Editorial | There needs to be a limit on hate speech

By The Pitt News Editorial Board

Two events at Penn State have recently been criticized for bringing hateful, alt-right speakers onto their campus, including a founder of the Proud Boys and Milo Yiannopoulos, whose event was called “Pray the Gay Away.” Many students and faculty members protested these events. However, the university cited the First Amendment as the reason why the speakers were allowed to come despite their hateful content.

Events like these including hateful speakers or platforms that allow people like Alex Jones to spew hateful conspiracy theories about the Sandy Hook shooting should be restricted. While the First Amendment does protect people and give them the ability to say what they want, this doesn’t mean they always should. While we do have free speech, hate speech — especially hate speech to gain monetary value — should be restricted, as it allows people to continue saying hateful things without fear of repercussions.

Hate speech is “offensive discourse targeting a group or an individual based on inherent characteristics,” according to the United Nations. It can be hard to define, but often entails offensive images, pejorative words and anything that targets someone based on their identity. 

Alex Jones, the conspiracy theorist who used his large platform of InfoWars to spread nasty and false information about the Sandy Hook shooting claiming that it was a conspiracy to promote gun control, is now forced to pay $1 billion to the families of the victims of the shooting and others affected by his conspiracy. Jones made money for years by spreading this conspiracy — his net worth was $270 million dollars. Whether or not he believed in his hateful language, he was able to use it to make his income while harming the families of the shooting’s victims. It is despicable to make money over false and harmful theories.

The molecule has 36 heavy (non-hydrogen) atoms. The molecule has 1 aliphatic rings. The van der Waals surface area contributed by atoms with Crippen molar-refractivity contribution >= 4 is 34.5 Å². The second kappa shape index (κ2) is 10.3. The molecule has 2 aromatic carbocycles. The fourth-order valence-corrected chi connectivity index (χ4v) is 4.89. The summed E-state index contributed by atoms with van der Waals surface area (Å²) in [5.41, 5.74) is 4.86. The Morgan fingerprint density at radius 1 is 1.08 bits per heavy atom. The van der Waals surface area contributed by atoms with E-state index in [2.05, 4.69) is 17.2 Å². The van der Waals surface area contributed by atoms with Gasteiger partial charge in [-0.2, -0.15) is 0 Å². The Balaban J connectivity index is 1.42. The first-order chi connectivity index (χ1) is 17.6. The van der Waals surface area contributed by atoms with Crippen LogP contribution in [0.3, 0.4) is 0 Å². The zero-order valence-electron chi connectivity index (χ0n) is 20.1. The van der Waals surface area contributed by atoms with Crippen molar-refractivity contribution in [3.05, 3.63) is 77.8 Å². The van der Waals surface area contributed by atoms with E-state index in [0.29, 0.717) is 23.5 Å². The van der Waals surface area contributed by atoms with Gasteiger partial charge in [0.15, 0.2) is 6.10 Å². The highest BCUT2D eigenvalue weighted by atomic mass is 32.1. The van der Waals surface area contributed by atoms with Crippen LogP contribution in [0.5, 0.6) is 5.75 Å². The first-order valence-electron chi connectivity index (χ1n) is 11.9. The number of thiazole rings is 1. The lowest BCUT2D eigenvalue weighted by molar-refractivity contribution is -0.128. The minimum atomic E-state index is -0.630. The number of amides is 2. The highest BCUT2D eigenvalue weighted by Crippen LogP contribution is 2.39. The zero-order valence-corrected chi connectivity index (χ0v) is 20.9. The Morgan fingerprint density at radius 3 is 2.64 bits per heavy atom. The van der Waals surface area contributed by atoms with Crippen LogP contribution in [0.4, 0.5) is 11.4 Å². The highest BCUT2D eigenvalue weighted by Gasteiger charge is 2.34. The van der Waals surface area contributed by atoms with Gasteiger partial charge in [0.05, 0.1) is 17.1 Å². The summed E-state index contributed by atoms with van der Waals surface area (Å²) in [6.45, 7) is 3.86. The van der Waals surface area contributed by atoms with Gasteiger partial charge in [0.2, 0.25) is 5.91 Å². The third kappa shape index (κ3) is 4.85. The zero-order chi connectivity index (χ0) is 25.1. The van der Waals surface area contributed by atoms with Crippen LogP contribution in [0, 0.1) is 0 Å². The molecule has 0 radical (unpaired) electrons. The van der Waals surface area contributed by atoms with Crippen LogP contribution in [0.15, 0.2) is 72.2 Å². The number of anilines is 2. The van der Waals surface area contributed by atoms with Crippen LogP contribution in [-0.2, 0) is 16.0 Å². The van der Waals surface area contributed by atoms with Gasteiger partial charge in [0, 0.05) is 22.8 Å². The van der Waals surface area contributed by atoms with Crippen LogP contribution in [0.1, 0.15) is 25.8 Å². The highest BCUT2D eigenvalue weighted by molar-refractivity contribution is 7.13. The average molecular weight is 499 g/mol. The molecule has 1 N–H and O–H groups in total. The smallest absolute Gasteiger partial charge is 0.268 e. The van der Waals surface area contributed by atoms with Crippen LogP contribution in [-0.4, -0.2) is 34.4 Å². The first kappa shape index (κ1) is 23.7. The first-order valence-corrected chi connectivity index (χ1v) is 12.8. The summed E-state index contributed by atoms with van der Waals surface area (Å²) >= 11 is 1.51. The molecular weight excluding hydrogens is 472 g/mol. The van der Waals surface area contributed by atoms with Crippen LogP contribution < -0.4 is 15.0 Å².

Oftentimes when criticized, Jones cited that he was protected under free speech to say these hateful things. While lawyers warned him that false speech is not protected in the same way as true speech, he used this as his defense in the trial which ultimately led to his downfall.

Alex Jones’ downfall shows the beginning of a shift in the system away from emboldening hate speech. However, this isn’t always the case. The events at Penn State and the constant swirl of hateful speech on social media from figures with large followings such as Kanye West and Andrew Tate show the extensive harm that hateful speech can bring. 

Hate speech is only the beginning. Hate crimes in 2020 reached their highest level in the past decade. When harmful speech like that of Alex Jones and the alt-right speakers on Penn State’s campus circulates, often without people fearing its repercussions, this can lead to people acting on this speech and committing heinous crimes against innocent people. Just because free speech is protected doesn’t mean that it doesn’t have real world implications. Speech that is false and harmful has real consequences. There has to be more limits on hate speech to prevent further physical violence and hate crimes which occur as a direct result of such rhetoric.